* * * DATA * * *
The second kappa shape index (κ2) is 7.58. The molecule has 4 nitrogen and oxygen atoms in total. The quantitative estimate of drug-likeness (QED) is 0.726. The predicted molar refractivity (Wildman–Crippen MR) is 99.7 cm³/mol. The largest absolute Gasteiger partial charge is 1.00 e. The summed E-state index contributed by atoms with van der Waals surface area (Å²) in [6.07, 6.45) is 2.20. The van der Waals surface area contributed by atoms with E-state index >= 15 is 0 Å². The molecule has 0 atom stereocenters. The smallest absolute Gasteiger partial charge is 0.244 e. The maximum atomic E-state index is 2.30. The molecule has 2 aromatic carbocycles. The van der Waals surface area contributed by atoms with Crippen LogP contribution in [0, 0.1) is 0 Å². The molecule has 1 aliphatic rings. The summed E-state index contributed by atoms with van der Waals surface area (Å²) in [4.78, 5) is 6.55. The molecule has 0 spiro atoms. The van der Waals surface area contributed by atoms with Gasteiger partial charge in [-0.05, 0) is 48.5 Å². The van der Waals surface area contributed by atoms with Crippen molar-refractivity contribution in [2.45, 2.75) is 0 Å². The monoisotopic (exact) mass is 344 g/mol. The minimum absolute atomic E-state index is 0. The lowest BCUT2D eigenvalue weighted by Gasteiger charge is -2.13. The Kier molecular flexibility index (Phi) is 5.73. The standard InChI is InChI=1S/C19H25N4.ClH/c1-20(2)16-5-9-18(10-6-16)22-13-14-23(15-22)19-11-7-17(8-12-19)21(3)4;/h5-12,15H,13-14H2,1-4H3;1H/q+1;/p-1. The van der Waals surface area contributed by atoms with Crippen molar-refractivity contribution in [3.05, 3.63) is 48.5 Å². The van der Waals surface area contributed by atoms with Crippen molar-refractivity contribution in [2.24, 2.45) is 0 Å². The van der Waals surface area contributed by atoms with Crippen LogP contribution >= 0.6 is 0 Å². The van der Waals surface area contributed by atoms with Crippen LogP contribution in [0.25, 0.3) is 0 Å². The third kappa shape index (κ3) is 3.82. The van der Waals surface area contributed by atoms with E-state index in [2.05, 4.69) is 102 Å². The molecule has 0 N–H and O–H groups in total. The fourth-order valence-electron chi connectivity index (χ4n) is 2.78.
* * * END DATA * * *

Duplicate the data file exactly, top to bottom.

The second kappa shape index (κ2) is 7.58. The molecule has 4 nitrogen and oxygen atoms in total. The quantitative estimate of drug-likeness (QED) is 0.726. The predicted molar refractivity (Wildman–Crippen MR) is 99.7 cm³/mol. The largest absolute Gasteiger partial charge is 1.00 e. The summed E-state index contributed by atoms with van der Waals surface area (Å²) in [6.07, 6.45) is 2.20. The van der Waals surface area contributed by atoms with E-state index >= 15 is 0 Å². The molecule has 0 atom stereocenters. The smallest absolute Gasteiger partial charge is 0.244 e. The maximum atomic E-state index is 2.30. The molecule has 2 aromatic carbocycles. The van der Waals surface area contributed by atoms with Crippen LogP contribution in [0, 0.1) is 0 Å². The molecule has 1 aliphatic rings. The summed E-state index contributed by atoms with van der Waals surface area (Å²) in [4.78, 5) is 6.55. The molecule has 0 spiro atoms. The van der Waals surface area contributed by atoms with Gasteiger partial charge in [-0.05, 0) is 48.5 Å². The van der Waals surface area contributed by atoms with Crippen molar-refractivity contribution in [2.45, 2.75) is 0 Å². The monoisotopic (exact) mass is 344 g/mol. The minimum absolute atomic E-state index is 0. The lowest BCUT2D eigenvalue weighted by Gasteiger charge is -2.13. The Kier molecular flexibility index (Phi) is 5.73. The standard InChI is InChI=1S/C19H25N4.ClH/c1-20(2)16-5-9-18(10-6-16)22-13-14-23(15-22)19-11-7-17(8-12-19)21(3)4;/h5-12,15H,13-14H2,1-4H3;1H/q+1;/p-1. The van der Waals surface area contributed by atoms with Crippen molar-refractivity contribution in [3.05, 3.63) is 48.5 Å². The van der Waals surface area contributed by atoms with Crippen molar-refractivity contribution in [2.24, 2.45) is 0 Å². The van der Waals surface area contributed by atoms with Crippen LogP contribution >= 0.6 is 0 Å². The van der Waals surface area contributed by atoms with Crippen LogP contribution in [0.25, 0.3) is 0 Å². The third kappa shape index (κ3) is 3.82. The van der Waals surface area contributed by atoms with E-state index in [2.05, 4.69) is 102 Å². The molecule has 0 N–H and O–H groups in total. The fourth-order valence-electron chi connectivity index (χ4n) is 2.78.